Gina's Reviews > White Horse

White Horse by Alex Adams
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Jul 25, 12

Read in July, 2012

I discovered Alex Adams through her interview on Terribleminds, and I immediately knew that I had to read White Horse. A superior spiritual cousin to Blackbirds by Chuck Wendig? Don't mind if I do. The book in a tweet from Alex Adams: White Horse: It’s like The Road, but with breasts, hope, and punctuation. For the record, this book is infinitely more depressing than The Road. Find Alex on Twitter and her blog, and there's a cool book page from SS Aussie.

First of all, don't let the charming cover fool you. This book is full of death and sickness and vomit (way, way too much vomiting) and all those terrible things people do after the world ends. In a post-apocalyptic book that's supposed to be about hope and love, it sure is really fucking bleak. I made the mistake of reading the first half of the book in one sitting, and I was so depressed and awful-feeling when I came up for air that I made P take me driving to the mall/ice cream/various sundries to get the haze out of my head. (So much tension around that goddamned jar!) I should mention that the US cover is awesome and I love it so much more than the UK cover. And in case you didn't realize (I didn't at first) White Horse is a reference to Pestilence, the first horseman of the apocalypse.

Why do I continue to read books that are pretty much my worst nightmare? I don't know. I felt the same way after reading The Way We Fall by Megan Crewe. Maybe by forcing myself to think about it I will conquer my fear? Who knows. But I hate thinking about the apocalypse. It's not that I'm afraid of dying (no more than any other person, that is, I don't really want to, but I don't dwell on it), but more that I'm afraid everything we've ever worked for will count for nothing. When one person dies, they still have a legacy they leave behind. People they love who get to keep living, a coin collection they built over their entire life, a however small stamp they left on the world that says I was here. But if life ends, everything that makes us human, love and passion and fear and emotions and relationships, will just dissipate into thin air, and I find that incredibly sad. All this hubbub about 2012 and the Mayans (which, after much internal debate, I do not think the world is ending December 2012. Read this. Also, this is funny.) is bringing out all kinds of end-of-the-world books, and I can't keep myself away from a book that sounds good, apocalypse within its pages or not. \end{rant}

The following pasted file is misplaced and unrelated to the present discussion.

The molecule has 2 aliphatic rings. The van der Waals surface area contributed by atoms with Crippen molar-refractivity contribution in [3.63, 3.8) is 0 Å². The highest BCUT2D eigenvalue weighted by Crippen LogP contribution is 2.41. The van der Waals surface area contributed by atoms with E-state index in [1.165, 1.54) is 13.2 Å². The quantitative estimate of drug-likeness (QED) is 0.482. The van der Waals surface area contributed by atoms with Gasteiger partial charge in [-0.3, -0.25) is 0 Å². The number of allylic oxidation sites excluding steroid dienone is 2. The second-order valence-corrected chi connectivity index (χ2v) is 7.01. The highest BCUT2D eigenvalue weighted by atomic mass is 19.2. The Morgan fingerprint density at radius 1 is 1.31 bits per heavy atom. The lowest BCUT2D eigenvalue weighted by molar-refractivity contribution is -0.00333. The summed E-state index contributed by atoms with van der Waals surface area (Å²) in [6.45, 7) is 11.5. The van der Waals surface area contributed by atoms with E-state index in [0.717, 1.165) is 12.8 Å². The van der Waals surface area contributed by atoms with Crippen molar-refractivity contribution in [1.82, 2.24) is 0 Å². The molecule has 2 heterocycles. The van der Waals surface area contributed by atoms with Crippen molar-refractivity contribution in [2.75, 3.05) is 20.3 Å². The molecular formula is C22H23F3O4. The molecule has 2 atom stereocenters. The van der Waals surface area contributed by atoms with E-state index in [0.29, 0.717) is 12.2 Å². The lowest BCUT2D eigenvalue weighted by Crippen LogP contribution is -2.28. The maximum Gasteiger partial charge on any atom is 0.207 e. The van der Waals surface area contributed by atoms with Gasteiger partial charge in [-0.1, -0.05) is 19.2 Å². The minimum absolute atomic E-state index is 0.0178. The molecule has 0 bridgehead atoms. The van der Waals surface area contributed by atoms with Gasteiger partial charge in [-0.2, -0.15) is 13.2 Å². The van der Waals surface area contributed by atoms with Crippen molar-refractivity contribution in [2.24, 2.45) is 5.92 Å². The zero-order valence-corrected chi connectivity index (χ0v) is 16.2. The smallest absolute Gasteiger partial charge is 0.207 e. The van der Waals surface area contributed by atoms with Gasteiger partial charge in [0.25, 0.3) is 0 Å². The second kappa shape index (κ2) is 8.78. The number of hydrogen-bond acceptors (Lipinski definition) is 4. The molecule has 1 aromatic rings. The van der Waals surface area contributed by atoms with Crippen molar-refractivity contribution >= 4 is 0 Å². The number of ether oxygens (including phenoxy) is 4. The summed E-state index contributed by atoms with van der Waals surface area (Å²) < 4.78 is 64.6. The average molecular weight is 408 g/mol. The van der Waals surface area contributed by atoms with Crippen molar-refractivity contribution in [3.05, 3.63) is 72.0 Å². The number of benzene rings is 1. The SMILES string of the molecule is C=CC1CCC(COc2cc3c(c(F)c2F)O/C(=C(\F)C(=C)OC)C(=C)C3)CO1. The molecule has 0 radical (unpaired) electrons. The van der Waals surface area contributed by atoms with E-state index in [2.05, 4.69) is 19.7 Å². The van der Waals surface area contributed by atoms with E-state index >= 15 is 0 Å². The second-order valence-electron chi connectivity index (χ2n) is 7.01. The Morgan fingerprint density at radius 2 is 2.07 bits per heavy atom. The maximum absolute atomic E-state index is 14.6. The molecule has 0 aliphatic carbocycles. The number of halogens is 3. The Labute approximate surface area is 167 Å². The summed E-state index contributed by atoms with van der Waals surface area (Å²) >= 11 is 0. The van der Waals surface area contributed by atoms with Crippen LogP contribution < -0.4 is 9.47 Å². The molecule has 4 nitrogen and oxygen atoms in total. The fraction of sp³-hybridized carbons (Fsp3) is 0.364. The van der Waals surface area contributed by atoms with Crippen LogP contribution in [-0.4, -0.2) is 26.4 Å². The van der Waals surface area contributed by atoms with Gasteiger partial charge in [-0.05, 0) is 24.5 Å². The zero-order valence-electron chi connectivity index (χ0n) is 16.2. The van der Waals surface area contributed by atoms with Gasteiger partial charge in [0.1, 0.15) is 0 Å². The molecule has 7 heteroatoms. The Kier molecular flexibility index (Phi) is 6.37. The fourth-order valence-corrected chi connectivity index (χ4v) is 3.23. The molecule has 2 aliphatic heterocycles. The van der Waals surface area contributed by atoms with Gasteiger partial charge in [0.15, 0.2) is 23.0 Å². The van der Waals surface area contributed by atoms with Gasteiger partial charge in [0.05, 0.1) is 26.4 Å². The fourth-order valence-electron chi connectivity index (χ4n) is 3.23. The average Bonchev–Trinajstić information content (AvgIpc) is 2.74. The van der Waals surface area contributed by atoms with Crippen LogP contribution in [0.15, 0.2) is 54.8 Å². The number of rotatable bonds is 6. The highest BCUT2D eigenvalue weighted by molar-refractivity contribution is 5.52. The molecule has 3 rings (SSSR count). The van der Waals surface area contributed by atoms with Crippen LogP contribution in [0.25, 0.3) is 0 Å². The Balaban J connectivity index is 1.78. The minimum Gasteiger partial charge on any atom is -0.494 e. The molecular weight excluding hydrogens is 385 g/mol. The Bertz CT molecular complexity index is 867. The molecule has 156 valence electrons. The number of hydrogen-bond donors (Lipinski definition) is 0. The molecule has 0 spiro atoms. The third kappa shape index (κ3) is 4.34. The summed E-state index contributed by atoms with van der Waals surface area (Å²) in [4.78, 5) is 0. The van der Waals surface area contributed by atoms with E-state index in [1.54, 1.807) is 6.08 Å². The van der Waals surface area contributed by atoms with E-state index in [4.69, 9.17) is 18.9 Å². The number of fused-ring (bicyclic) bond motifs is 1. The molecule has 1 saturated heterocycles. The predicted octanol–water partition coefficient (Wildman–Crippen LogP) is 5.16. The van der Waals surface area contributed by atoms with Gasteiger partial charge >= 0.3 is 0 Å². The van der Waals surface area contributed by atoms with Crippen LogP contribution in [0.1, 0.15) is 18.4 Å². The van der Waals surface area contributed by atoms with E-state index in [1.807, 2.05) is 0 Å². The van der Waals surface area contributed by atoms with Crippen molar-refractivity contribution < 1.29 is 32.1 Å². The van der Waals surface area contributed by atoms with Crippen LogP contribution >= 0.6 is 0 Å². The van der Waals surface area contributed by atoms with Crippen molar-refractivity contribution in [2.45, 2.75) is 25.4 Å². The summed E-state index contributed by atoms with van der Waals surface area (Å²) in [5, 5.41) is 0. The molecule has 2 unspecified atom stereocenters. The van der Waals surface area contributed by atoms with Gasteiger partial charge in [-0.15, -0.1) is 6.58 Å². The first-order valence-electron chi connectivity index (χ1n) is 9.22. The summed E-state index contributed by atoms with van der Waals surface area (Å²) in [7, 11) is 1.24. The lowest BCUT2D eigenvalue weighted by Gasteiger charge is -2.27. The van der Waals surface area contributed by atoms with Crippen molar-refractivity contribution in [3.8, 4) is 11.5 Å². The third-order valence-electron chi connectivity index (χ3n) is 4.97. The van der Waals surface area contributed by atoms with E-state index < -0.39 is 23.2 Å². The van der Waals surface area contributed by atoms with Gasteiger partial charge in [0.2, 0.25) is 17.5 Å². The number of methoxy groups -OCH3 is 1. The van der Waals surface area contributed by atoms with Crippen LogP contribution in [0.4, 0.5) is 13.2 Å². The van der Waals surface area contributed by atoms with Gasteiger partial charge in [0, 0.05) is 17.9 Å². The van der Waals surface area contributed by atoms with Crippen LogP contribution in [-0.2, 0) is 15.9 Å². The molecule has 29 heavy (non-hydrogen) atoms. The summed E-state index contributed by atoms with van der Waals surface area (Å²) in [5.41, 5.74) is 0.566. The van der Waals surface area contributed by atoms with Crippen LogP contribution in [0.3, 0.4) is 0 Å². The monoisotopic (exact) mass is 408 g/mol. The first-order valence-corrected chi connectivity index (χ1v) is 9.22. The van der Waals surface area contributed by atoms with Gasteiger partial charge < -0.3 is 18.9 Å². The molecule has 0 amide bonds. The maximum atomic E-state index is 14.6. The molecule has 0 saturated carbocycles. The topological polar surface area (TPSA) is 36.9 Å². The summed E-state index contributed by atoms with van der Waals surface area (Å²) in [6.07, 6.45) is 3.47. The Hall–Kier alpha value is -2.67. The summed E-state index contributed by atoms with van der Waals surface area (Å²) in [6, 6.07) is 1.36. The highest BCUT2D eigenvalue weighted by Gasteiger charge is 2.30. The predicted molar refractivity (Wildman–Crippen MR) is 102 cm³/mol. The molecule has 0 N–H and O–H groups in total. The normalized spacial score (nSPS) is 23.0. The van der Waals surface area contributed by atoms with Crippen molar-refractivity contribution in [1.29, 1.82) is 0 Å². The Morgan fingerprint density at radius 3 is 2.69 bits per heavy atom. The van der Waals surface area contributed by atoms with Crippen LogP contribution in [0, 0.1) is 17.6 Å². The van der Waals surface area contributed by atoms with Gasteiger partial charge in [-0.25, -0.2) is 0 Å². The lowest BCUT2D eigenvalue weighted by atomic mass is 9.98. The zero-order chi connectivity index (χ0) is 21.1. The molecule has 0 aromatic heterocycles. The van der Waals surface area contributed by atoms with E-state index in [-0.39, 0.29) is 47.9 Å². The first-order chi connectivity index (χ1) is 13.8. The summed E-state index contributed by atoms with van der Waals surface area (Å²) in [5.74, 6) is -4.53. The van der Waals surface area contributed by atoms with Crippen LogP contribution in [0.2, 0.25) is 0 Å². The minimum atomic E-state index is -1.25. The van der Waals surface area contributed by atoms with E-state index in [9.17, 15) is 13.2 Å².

I loved the main character, Zoe. She was quiet, but strong as balls. She did what was necessary for her to survive, even if it meant losing a bit of her humanity. She was snarky, but it was realistic, not like the super-dialogue that goes too far. She laughed and cried in equal measure, and I think that is important for the end of the world. Accept the sadness, but realize how ridiculous everything has become. Zoe wasn't physically strong, it was her character that was strong (two recent articles: On Becoming Strong, and The Definition of Badass). Adams did a great job of portraying what the world turns into when everything ends. Normal people surviving by normal means, and the other kind of people, the kind that lose their humanity because they are focused so much on surviving.

And this book is a trilogy? Why? It ended! The story is over. The world lurches on for the moment, but Zoe's journey is complete. I have no idea what the following books are about, but I'd definitely be interested in at least seeing what they are about. It would make sense if the series was four books and went through all the stages of the apocalypse with all four horsemen. There were mentions of God in this first book, but there wasn't a large religious bend to it, more just the thoughts you would expect from someone trying to make sense of the apocalypse. I don't know if I would even want to read a story that continued to be so depressing after the journey Zoe already took, but anything happier wouldn't be true to the tone of the first book.

So why is this book worth reading, you ask? Because the writing is phenomenal. I mean, phenomenal. The kind of writing you can taste as you read. Because Adams doesn't shy away from talking about the hard things, the scary things. Because she created a fascinating virus that had a mind of it's own, and I love the people that arose from that virus. Because the last paragraph made this entire journey worth taking (and you will be wrung out as if you walked the hundreds of miles with Zoe). Because the last sentence was so fucking awesome it made my heart squeeze and left my mind racing and really made finishing the book worth it. I'll put down a book I'm not interested in easily, but a book that scares me I force myself to keep reading. And I'm glad I did.

Originally posted at http://ginarinelli.blogspot.com/2012/....
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